Four kids. When people ask how many kids I have, I say four. Biologically it’s three, but I say four.
I was 30 when I first became a dad back in 2003.I separated from Jack’s mother and we went our separate ways in 2006. Jack stayed with me a couple of nights a week. As with all people who go through such things, it was a rough time. Jack was young, though, and he grew up only really knowing that his dad lived somewhere else.
On February 28th 2009, I met Emma for the first time. Emma had a daughter, Rachel, who was born in 1998. Emma and I got engaged in December 2009 and married in November 2010. Jenny was born in July 2011. (A honeymoon baby!) I had just turned 39. Eve was born two days before Jenny’s first birthday and just over a month after my 40th birthday. Those are the facts.
So there are the four kids. Being a post-modern society, however, we’re not a ‘normal’ family. Jack lives with his mum and Rachel is my step-daughter. Rachel, Jenny and Eve live with Emma and I. I suppose it isn’t too unusual nowadays, but it seems like we have a sample of each kind of parent / child relationship going.
Being an absent dad, as I am with Jack, brings its own set of challenges. As a parent, you naturally wish to impart a certain set of values upon your child as they grow. That can be difficult if the other parent doesn’t consider those values to be as important. Jack’s an only child at his mother’s house. He is one of four at our house. They are very different environments for a developing child. If I only see Jack for two days out of seven, his behaviour is more likely to be shaped by the other five days.
A ‘step-dad’ role requires far more diplomacy than a natural parent. There are so many toes that you need to avoid stepping on. As the adult married to the child’s parent, all living in the same house, you’re going to have responsibilities. It’s when that starts to crossover into areas like giving permission for things or discipline that it gets a bit blurry. If one accepts that you shouldn’t get involved with the discipline side, then how do you deal with things fairly? For example, if you’re with a child and a step-child and they’re both misbehaving, it’s clearly not fair to only tell one off. But then what right do I have to say anything? At any point, they could turn round and say “you’re not my Dad”. Boom.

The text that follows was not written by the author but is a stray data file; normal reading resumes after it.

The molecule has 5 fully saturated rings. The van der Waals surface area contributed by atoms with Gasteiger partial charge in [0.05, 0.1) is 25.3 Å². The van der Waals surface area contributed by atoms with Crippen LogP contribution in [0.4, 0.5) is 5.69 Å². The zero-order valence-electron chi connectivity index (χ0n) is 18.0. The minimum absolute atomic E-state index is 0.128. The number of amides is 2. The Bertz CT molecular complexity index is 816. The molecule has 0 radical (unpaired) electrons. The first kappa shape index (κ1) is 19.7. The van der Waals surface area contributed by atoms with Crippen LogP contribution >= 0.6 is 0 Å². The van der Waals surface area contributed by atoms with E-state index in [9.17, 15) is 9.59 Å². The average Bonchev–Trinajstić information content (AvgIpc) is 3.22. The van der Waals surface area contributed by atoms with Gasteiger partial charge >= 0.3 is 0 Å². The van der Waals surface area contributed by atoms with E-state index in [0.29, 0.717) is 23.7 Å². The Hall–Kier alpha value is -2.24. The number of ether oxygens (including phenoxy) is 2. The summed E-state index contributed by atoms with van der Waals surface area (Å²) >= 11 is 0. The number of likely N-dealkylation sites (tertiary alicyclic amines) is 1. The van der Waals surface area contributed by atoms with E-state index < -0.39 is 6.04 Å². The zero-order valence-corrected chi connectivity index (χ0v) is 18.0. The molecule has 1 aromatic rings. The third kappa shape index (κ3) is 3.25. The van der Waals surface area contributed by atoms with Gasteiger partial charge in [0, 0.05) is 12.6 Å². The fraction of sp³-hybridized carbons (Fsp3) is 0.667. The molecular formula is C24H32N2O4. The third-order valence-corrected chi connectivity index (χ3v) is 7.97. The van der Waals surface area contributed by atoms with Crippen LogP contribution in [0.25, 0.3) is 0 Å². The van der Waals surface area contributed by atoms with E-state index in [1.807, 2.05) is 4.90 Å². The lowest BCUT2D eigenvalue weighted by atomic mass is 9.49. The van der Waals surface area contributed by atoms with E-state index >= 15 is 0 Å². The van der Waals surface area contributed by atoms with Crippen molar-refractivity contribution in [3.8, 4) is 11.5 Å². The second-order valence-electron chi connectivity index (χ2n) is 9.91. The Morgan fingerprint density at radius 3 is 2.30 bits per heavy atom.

Luckily, I’ve not had many such problems. We have only had issues that any other parent / teenager experience on a daily basis. The “you’re not my Dad” explosion has never happened.
Parenting Jenny (4) and Eve (3) is therefore the first time I’ve been one of the primary parents (along with Emma) from day one to the present day. (By primary parent, I mean resident with them 7 days a week since birth.) I guess this is what people may mean if they say a ‘normal’ parent.
So, what’s the real difference when being all of these multiple types of Dad? Ultimately, very little.
Your goals are always the same. Make sure your child is safe, happy, healthy and not burning the house down. You want to keep them on the right path, whatever that is, without being too over-bearing.
And the rewards are the same. When Rachel’s amazing exam results came through, the pride I felt couldn’t have been greater if it was Jack, Jenny or Eve that had received them. Seven years of parenting will do that to a person.
I guess it boils down to the fact that to be a good dad, you need to be the best person you can. If you can deal with an argument and then not immediately think “I sounded like a right dick” then you’re doing fine. If you can tell a child off and get a hug afterwards, or immediately think “yes” when they ask if you can help, you’re a great dad.